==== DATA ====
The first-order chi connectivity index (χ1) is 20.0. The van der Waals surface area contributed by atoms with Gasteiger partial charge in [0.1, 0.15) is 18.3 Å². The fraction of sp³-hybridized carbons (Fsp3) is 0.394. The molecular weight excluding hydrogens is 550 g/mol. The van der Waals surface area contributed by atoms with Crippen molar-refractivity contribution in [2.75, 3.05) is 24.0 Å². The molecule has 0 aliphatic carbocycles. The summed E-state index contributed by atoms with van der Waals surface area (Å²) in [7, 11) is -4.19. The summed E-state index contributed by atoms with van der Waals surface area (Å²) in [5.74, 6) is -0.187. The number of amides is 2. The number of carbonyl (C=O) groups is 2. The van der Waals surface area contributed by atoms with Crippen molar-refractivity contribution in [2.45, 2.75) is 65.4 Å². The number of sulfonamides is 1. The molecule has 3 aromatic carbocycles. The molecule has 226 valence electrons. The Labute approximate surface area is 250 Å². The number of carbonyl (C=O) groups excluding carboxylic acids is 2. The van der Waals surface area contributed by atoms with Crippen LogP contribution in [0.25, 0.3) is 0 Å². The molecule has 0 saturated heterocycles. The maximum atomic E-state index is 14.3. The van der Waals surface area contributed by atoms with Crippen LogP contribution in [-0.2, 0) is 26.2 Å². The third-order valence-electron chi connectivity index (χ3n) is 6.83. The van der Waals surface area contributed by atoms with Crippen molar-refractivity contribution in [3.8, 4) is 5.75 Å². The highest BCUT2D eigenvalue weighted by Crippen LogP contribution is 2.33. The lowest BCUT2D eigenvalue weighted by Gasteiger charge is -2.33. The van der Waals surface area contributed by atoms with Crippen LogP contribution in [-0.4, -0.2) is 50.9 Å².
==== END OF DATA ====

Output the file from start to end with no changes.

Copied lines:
The first-order chi connectivity index (χ1) is 20.0. The van der Waals surface area contributed by atoms with Gasteiger partial charge in [0.1, 0.15) is 18.3 Å². The fraction of sp³-hybridized carbons (Fsp3) is 0.394. The molecular weight excluding hydrogens is 550 g/mol. The van der Waals surface area contributed by atoms with Crippen molar-refractivity contribution in [2.75, 3.05) is 24.0 Å². The molecule has 0 aliphatic carbocycles. The summed E-state index contributed by atoms with van der Waals surface area (Å²) in [7, 11) is -4.19. The summed E-state index contributed by atoms with van der Waals surface area (Å²) in [5.74, 6) is -0.187. The number of amides is 2. The number of carbonyl (C=O) groups is 2. The van der Waals surface area contributed by atoms with Crippen molar-refractivity contribution in [2.45, 2.75) is 65.4 Å². The number of sulfonamides is 1. The molecule has 3 aromatic carbocycles. The molecule has 226 valence electrons. The Labute approximate surface area is 250 Å². The number of carbonyl (C=O) groups excluding carboxylic acids is 2. The van der Waals surface area contributed by atoms with Crippen LogP contribution in [0.25, 0.3) is 0 Å². The molecule has 0 saturated heterocycles. The maximum atomic E-state index is 14.3. The van der Waals surface area contributed by atoms with Crippen LogP contribution in [-0.2, 0) is 26.2 Å². The third-order valence-electron chi connectivity index (χ3n) is 6.83. The van der Waals surface area contributed by atoms with Crippen molar-refractivity contribution in [3.8, 4) is 5.75 Å². The highest BCUT2D eigenvalue weighted by Crippen LogP contribution is 2.33. The lowest BCUT2D eigenvalue weighted by Gasteiger charge is -2.33. The van der Waals surface area contributed by atoms with Crippen LogP contribution in [-0.4, -0.2) is 50.9 Å².